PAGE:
Travel managers have railed against the recent increase in "drip
pricing" practices among their hotel partners. At BTN's recent Business
Travel Lodging Summit, Cognizant North America travel manager Drew Mitchell
asked the buyer audience, "Who paid a destination fee for your property
this week? Great. That was 8% to 15% of your room rate that you don't get to
track or claim as leverage for your negotiations next year."
It's not just travel managers who are increasingly
concerned. Attorneys general in all 50 states and the District of Columbia have
been investigating the mandatory charges variously called "resort fees,"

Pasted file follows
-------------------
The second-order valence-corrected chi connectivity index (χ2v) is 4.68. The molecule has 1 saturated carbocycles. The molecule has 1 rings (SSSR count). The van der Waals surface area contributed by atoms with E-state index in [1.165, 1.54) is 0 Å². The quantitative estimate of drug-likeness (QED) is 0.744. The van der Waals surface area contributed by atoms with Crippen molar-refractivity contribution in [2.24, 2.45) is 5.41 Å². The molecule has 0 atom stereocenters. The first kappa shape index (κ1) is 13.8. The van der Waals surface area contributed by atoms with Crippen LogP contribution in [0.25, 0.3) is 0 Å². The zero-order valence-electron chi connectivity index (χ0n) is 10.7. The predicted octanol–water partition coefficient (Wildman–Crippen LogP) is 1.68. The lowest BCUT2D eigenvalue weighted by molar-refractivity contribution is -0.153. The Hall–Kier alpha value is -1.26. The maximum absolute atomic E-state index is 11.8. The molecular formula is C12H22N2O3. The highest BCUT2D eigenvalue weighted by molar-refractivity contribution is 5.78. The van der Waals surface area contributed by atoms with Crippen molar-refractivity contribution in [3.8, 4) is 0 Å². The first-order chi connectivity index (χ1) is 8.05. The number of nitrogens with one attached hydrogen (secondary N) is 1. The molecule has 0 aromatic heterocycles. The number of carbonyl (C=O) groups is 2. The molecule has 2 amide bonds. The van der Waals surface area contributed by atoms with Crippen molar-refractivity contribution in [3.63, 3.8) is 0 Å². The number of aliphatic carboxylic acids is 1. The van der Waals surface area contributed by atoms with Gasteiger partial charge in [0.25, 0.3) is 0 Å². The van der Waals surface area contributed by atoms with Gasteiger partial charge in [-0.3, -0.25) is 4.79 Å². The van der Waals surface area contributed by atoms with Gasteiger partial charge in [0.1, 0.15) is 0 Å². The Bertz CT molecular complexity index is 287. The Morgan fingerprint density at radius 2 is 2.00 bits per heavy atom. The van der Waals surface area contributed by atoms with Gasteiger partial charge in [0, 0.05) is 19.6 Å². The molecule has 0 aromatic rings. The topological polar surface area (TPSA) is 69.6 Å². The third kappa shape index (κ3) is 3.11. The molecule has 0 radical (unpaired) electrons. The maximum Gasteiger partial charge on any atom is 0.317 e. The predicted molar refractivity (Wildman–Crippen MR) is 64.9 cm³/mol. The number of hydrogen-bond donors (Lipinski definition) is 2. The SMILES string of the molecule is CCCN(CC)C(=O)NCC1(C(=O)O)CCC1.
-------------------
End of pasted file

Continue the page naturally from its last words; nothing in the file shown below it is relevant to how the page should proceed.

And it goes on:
"destination fees," "service fees" or "amenities fees"
at a number of hotel brands, including big names like Hilton, Hyatt,
InterContinental Hotels Group, Marriott International and others. D.C. Attorney
General Karl Racine has filed an individual case against Marriott independent
of the of the broader investigation.
Marriott has "reaped hundreds of millions of dollars
over the past decade from this deceptive drip pricing," said Racine, whose
suit cites daily fees ranging from $9 to $95 dollars at 189 Marriott properties
globally. It's not the fees themselves, however, that are the grounds of the
lawsuit; it's the way they are disclosed.
"Resort fees" or "destination fees,"
which cover items like newspapers, access to fitness rooms or gyms, Wi-Fi and
other amenities, can actually turn up in any type of hotel, not just resorts
and high-end leisure destinations. The charges aren't listed in online booking